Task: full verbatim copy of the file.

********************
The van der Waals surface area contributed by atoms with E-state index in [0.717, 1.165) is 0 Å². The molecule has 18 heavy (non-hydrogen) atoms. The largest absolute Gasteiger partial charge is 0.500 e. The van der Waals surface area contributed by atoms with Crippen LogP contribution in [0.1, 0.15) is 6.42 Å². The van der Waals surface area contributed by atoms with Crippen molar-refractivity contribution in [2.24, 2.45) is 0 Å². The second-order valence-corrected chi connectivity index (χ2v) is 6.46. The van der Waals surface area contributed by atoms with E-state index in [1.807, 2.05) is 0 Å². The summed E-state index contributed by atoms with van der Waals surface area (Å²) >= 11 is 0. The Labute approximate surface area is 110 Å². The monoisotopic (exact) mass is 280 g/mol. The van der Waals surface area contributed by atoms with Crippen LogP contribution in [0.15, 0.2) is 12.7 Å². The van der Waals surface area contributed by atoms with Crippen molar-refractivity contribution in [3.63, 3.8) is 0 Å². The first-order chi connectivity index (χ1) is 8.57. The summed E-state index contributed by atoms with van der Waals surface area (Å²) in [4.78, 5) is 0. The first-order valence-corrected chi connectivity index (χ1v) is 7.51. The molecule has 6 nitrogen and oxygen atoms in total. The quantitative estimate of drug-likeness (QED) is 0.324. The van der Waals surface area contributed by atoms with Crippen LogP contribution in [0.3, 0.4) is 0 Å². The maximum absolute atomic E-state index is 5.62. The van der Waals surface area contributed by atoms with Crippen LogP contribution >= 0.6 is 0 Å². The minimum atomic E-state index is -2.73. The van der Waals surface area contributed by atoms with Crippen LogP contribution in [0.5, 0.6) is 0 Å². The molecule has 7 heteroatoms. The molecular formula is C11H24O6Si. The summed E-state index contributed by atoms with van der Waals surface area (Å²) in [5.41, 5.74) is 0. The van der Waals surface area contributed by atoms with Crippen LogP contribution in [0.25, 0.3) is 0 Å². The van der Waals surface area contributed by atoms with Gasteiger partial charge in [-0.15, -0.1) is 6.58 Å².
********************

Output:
The van der Waals surface area contributed by atoms with E-state index in [0.717, 1.165) is 0 Å². The molecule has 18 heavy (non-hydrogen) atoms. The largest absolute Gasteiger partial charge is 0.500 e. The van der Waals surface area contributed by atoms with Crippen LogP contribution in [0.1, 0.15) is 6.42 Å². The van der Waals surface area contributed by atoms with Crippen molar-refractivity contribution in [2.24, 2.45) is 0 Å². The second-order valence-corrected chi connectivity index (χ2v) is 6.46. The van der Waals surface area contributed by atoms with E-state index in [1.807, 2.05) is 0 Å². The summed E-state index contributed by atoms with van der Waals surface area (Å²) >= 11 is 0. The Labute approximate surface area is 110 Å². The monoisotopic (exact) mass is 280 g/mol. The van der Waals surface area contributed by atoms with Crippen LogP contribution in [0.15, 0.2) is 12.7 Å². The van der Waals surface area contributed by atoms with Crippen molar-refractivity contribution in [3.63, 3.8) is 0 Å². The first-order chi connectivity index (χ1) is 8.57. The summed E-state index contributed by atoms with van der Waals surface area (Å²) in [4.78, 5) is 0. The first-order valence-corrected chi connectivity index (χ1v) is 7.51. The molecule has 6 nitrogen and oxygen atoms in total. The quantitative estimate of drug-likeness (QED) is 0.324. The van der Waals surface area contributed by atoms with Crippen LogP contribution in [0.3, 0.4) is 0 Å². The maximum absolute atomic E-state index is 5.62. The van der Waals surface area contributed by atoms with Crippen LogP contribution >= 0.6 is 0 Å². The minimum atomic E-state index is -2.73. The van der Waals surface area contributed by atoms with Crippen LogP contribution in [0.5, 0.6) is 0 Å². The molecule has 7 heteroatoms. The molecular formula is C11H24O6Si. The summed E-state index contributed by atoms with van der Waals surface area (Å²) in [5.41, 5.74) is 0. The van der Waals surface area contributed by atoms with Crippen LogP contribution in [0.25, 0.3) is 0 Å². The van der Waals surface area contributed by atoms with Gasteiger partial charge in [-0.15, -0.1) is 6.58 Å².